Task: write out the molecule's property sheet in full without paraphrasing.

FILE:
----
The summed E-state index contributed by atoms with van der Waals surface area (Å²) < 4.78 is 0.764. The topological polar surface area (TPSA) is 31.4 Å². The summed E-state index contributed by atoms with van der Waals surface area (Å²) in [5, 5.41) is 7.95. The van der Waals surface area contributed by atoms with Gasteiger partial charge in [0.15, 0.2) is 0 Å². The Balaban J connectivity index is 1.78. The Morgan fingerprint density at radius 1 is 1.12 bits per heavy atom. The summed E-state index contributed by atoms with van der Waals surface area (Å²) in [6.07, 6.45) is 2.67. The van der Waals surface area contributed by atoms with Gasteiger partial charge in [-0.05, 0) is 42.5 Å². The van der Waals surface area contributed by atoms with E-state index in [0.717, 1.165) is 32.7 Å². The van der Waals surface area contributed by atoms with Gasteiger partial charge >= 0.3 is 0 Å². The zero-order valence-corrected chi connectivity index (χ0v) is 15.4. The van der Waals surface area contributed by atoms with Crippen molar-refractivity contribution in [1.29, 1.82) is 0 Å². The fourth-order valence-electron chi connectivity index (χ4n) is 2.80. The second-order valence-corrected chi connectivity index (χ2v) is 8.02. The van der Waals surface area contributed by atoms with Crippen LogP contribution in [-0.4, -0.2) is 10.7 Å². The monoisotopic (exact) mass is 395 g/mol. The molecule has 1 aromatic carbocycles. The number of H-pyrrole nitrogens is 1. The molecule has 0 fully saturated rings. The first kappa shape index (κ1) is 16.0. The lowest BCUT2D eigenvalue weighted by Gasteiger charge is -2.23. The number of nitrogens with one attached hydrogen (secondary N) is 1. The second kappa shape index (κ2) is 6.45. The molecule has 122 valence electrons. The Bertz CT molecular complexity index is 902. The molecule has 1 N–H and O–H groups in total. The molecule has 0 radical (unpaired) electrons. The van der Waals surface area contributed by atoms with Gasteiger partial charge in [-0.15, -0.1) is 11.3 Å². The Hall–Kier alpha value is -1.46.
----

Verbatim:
The summed E-state index contributed by atoms with van der Waals surface area (Å²) < 4.78 is 0.764. The topological polar surface area (TPSA) is 31.4 Å². The summed E-state index contributed by atoms with van der Waals surface area (Å²) in [5, 5.41) is 7.95. The van der Waals surface area contributed by atoms with Gasteiger partial charge in [0.15, 0.2) is 0 Å². The Balaban J connectivity index is 1.78. The Morgan fingerprint density at radius 1 is 1.12 bits per heavy atom. The summed E-state index contributed by atoms with van der Waals surface area (Å²) in [6.07, 6.45) is 2.67. The van der Waals surface area contributed by atoms with Gasteiger partial charge in [-0.05, 0) is 42.5 Å². The van der Waals surface area contributed by atoms with E-state index in [0.717, 1.165) is 32.7 Å². The van der Waals surface area contributed by atoms with Gasteiger partial charge >= 0.3 is 0 Å². The zero-order valence-corrected chi connectivity index (χ0v) is 15.4. The van der Waals surface area contributed by atoms with Crippen molar-refractivity contribution in [1.29, 1.82) is 0 Å². The fourth-order valence-electron chi connectivity index (χ4n) is 2.80. The second-order valence-corrected chi connectivity index (χ2v) is 8.02. The van der Waals surface area contributed by atoms with Crippen LogP contribution in [-0.4, -0.2) is 10.7 Å². The monoisotopic (exact) mass is 395 g/mol. The molecule has 1 aromatic carbocycles. The number of H-pyrrole nitrogens is 1. The molecule has 0 fully saturated rings. The first kappa shape index (κ1) is 16.0. The lowest BCUT2D eigenvalue weighted by Gasteiger charge is -2.23. The number of nitrogens with one attached hydrogen (secondary N) is 1. The second kappa shape index (κ2) is 6.45. The molecule has 122 valence electrons. The Bertz CT molecular complexity index is 902. The molecule has 1 N–H and O–H groups in total. The molecule has 0 radical (unpaired) electrons. The van der Waals surface area contributed by atoms with Gasteiger partial charge in [-0.15, -0.1) is 11.3 Å². The Hall–Kier alpha value is -1.46.